Over a decade ago, I returned to my apartment after a law school class and flipped on the TV to see coverage of a breaking news story taking place in Colorado. Two students had entered a high school called Columbine and started shooting, eventually killing over a dozen people. At the time, pre 9/11, it was one of the most shocking, violent things that had happened in my lifetime.
Yesterday, I was scrolling through my Twitter feed and saw a breaking news tweet about a shooting in Connecticut. Initially, I barely paid attention. My first thought? Oh, another one.
A couple hours later, I turned on CNN and couldn’t turn it off again. I continually refreshed my Twitter stream, following news and reactions. I kept wondering why.
I wasn’t wondering why the shooter did it. We may never know that and, frankly, I don’t know if it matters.
No, I was wondering why our country has gotten to this point.
Why have we gotten to a place where we reference “the last school shooting” and “the next school shooting” – as if another one is inevitable?
Why are there more shooting deaths in my adopted hometown of Chicago in one weekend that there are in some European countries in an entire year?
Why have there been more mass shootings in the United States that all other European countries combined?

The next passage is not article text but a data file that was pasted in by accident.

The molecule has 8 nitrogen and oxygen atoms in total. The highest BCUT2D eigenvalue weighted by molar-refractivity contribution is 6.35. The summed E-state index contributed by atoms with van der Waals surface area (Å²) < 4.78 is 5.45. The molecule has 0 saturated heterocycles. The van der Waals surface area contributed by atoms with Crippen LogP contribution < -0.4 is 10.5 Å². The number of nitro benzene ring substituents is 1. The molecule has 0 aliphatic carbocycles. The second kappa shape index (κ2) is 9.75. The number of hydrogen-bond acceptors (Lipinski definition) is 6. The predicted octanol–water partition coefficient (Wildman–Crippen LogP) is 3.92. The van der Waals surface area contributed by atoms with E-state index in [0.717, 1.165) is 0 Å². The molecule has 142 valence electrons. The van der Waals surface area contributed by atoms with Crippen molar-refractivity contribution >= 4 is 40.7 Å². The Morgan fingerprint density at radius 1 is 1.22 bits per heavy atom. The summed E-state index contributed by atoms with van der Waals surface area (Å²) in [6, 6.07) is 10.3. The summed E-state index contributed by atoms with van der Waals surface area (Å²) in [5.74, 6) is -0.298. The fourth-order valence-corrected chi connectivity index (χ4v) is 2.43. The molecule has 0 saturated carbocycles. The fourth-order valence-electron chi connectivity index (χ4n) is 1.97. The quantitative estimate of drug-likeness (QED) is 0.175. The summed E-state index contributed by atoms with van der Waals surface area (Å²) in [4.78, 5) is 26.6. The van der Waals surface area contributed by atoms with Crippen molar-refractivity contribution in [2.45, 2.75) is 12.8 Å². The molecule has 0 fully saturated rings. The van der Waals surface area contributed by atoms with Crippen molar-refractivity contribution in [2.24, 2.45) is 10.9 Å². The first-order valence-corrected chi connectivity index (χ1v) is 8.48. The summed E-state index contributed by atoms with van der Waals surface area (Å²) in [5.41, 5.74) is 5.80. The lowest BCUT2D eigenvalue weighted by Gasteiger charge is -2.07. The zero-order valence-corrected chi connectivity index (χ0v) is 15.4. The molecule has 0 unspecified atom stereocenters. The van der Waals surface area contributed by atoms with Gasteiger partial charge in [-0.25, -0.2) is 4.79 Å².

Why does the United States have a higher rate of gun violence than any other “rich” country? The only countries with more gun violence than us? Places like Colombia, Brazil and Venezuela.
Why do we have so many guns in this country? Yes, I know all about the Second Amendment – I am an attorney, remember? But honestly, I am sick and tired of that being used as an excuse by the gun lobby for people to have guns. It is moot today. The fact that they argue that people need guns to protect themselves from other people who have guns just proves the point of how messed up we are as a society today.
Why does anyone need a semi-automatic weapon? The mother of the shooter in the Connecticut shootings had at least three – all obtained legally based on what has been released so far. Why the hell does a kindergarten teacher in a small town in Connecticut need 3 semi-automatic weapons?? Again, why does anyone?
I read this article about gun laws in Japan with fascination and admiration. Almost no one owns guns in Japan and, as a result, they have fewer shooting deaths in most years than many US cities have in a day. Even those who do own guns have to go to great lengths to get them:
To get a gun in Japan, first, you have to attend an all-day class and pass a written test, which are held only once per month. You also must take and pass a shooting range class. Then, head over to a hospital for a mental test and drug test (Japan is unusual in that potential gun owners must affirmatively prove their mental fitness), which you’ll file with the police. Finally, pass a rigorous background check for any criminal record or association with criminal or extremist groups, and you will be the proud new owner of your shotgun or air rifle. Just don’t forget to provide police with documentation on the specific location of the gun in your home, as well as the ammo, both of which must be locked and stored separately. And remember to have the police inspect the gun once per year and to re-take the class and exam every three years.